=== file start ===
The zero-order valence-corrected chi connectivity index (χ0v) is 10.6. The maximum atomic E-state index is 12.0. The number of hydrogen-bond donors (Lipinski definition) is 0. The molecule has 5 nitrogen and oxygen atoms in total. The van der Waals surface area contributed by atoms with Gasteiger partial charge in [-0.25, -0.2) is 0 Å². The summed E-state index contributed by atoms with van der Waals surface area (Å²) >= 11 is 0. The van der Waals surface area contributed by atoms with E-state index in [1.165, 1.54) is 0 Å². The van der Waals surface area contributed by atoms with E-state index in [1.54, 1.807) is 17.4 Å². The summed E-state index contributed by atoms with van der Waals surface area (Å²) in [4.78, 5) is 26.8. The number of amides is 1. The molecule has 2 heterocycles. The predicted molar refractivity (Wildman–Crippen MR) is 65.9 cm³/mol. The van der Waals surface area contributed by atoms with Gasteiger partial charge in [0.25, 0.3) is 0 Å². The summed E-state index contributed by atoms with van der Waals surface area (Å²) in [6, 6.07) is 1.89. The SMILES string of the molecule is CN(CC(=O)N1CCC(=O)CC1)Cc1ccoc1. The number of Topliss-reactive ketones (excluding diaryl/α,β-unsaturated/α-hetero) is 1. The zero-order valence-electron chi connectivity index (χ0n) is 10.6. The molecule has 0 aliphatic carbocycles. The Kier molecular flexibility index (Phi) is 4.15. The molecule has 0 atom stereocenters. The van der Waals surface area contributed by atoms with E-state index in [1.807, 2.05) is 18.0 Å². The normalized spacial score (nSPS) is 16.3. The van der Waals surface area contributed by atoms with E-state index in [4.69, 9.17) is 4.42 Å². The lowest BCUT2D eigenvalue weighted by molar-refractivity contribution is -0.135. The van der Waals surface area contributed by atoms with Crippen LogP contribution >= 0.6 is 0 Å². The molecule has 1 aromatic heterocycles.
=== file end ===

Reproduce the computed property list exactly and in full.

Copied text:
The zero-order valence-corrected chi connectivity index (χ0v) is 10.6. The maximum atomic E-state index is 12.0. The number of hydrogen-bond donors (Lipinski definition) is 0. The molecule has 5 nitrogen and oxygen atoms in total. The van der Waals surface area contributed by atoms with Gasteiger partial charge in [-0.25, -0.2) is 0 Å². The summed E-state index contributed by atoms with van der Waals surface area (Å²) >= 11 is 0. The van der Waals surface area contributed by atoms with E-state index in [1.165, 1.54) is 0 Å². The van der Waals surface area contributed by atoms with E-state index in [1.54, 1.807) is 17.4 Å². The summed E-state index contributed by atoms with van der Waals surface area (Å²) in [4.78, 5) is 26.8. The number of amides is 1. The molecule has 2 heterocycles. The predicted molar refractivity (Wildman–Crippen MR) is 65.9 cm³/mol. The van der Waals surface area contributed by atoms with Gasteiger partial charge in [0.25, 0.3) is 0 Å². The summed E-state index contributed by atoms with van der Waals surface area (Å²) in [6, 6.07) is 1.89. The SMILES string of the molecule is CN(CC(=O)N1CCC(=O)CC1)Cc1ccoc1. The number of Topliss-reactive ketones (excluding diaryl/α,β-unsaturated/α-hetero) is 1. The zero-order valence-electron chi connectivity index (χ0n) is 10.6. The molecule has 0 aliphatic carbocycles. The Kier molecular flexibility index (Phi) is 4.15. The molecule has 0 atom stereocenters. The van der Waals surface area contributed by atoms with E-state index in [1.807, 2.05) is 18.0 Å². The normalized spacial score (nSPS) is 16.3. The van der Waals surface area contributed by atoms with E-state index in [4.69, 9.17) is 4.42 Å². The lowest BCUT2D eigenvalue weighted by molar-refractivity contribution is -0.135. The van der Waals surface area contributed by atoms with Crippen LogP contribution >= 0.6 is 0 Å². The molecule has 1 aromatic heterocycles.